The definition of drunk driving had been consistent throughout the United States until March 2017. All states and the District of Columbia defined impairment as driving with a BAC (blood alcohol concentration) at or above 0.08 percent. In addition, they all have zero tolerance laws prohibiting drivers under the age of 21 from drinking and driving. Generally the BAC limit in these cases is 0.02 percent. In March 2017, the governor of Utah signed a bill, effective December 30, 2018, that lowered the limit defining impaired driving for most drivers to 0.05 percent BAC, the lowest in the nation.

Anti-drunk-driving campaigns especially target drivers under the age of 21, repeat offenders and 21-to 34-year-olds, the age group that is responsible for more alcohol-related fatal crashes than any other. Young drivers are those least responsive to arguments against drunk driving, according to NHTSA.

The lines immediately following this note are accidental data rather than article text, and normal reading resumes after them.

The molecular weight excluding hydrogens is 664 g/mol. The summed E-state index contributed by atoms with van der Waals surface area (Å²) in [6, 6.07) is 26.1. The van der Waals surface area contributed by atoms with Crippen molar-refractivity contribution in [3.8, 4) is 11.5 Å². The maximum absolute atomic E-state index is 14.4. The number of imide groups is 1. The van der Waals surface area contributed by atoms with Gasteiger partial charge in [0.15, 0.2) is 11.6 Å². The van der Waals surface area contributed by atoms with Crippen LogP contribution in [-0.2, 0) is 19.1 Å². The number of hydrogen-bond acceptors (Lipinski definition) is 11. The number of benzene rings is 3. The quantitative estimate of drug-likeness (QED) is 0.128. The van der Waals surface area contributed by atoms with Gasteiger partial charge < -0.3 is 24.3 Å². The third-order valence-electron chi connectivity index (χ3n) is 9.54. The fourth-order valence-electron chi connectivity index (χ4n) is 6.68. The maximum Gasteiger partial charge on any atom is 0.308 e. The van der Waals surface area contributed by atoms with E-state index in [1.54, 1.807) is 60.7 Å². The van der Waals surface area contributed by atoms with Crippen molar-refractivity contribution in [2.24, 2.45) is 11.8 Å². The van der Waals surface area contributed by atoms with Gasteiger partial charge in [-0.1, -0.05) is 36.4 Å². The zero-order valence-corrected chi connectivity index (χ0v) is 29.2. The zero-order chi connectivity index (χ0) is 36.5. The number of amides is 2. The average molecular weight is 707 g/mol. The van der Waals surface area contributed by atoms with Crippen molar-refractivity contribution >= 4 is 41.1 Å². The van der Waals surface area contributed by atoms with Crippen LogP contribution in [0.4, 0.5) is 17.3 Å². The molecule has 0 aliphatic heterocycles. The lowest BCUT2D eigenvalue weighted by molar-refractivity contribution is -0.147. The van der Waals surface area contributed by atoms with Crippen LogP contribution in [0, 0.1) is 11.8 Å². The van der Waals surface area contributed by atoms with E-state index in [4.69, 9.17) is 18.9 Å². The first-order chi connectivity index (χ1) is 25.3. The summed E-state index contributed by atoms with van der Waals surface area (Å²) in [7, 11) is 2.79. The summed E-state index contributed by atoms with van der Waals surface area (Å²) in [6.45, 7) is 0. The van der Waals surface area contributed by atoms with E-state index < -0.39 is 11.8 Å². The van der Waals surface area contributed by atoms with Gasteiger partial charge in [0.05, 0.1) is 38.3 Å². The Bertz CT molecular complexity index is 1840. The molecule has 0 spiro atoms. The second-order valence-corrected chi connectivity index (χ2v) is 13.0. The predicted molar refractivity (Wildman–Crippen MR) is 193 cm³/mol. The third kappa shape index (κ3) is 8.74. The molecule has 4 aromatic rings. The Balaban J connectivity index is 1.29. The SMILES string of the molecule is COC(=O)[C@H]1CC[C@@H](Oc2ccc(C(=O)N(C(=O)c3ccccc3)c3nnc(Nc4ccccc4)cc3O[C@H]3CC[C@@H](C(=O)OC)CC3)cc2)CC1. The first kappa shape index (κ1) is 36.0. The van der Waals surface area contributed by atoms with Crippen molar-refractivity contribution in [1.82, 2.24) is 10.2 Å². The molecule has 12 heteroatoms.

To make sellers and servers of liquor more careful about to whom and how they serve drinks, 42 states and the District of Columbia have enacted laws or have case law holding commercial liquor servers legally liable for the damage, injuries and deaths a drunk driver causes. Thirty-nine states have enacted laws or have case law that permit social hosts who serve liquor to people who subsequently are involved in crashes to be held liable for any injury or death. (See chart below and Background.)

Recent developments

  • Latest data from the National Highway Traffic Safety Administration (NHTSA) indicates that the 10,265 alcohol-impaired fatalities in 2015 accounted for about one out of three highway deaths (29 percent) on U.S. roads. There were 9,943 such fatalities in 2014.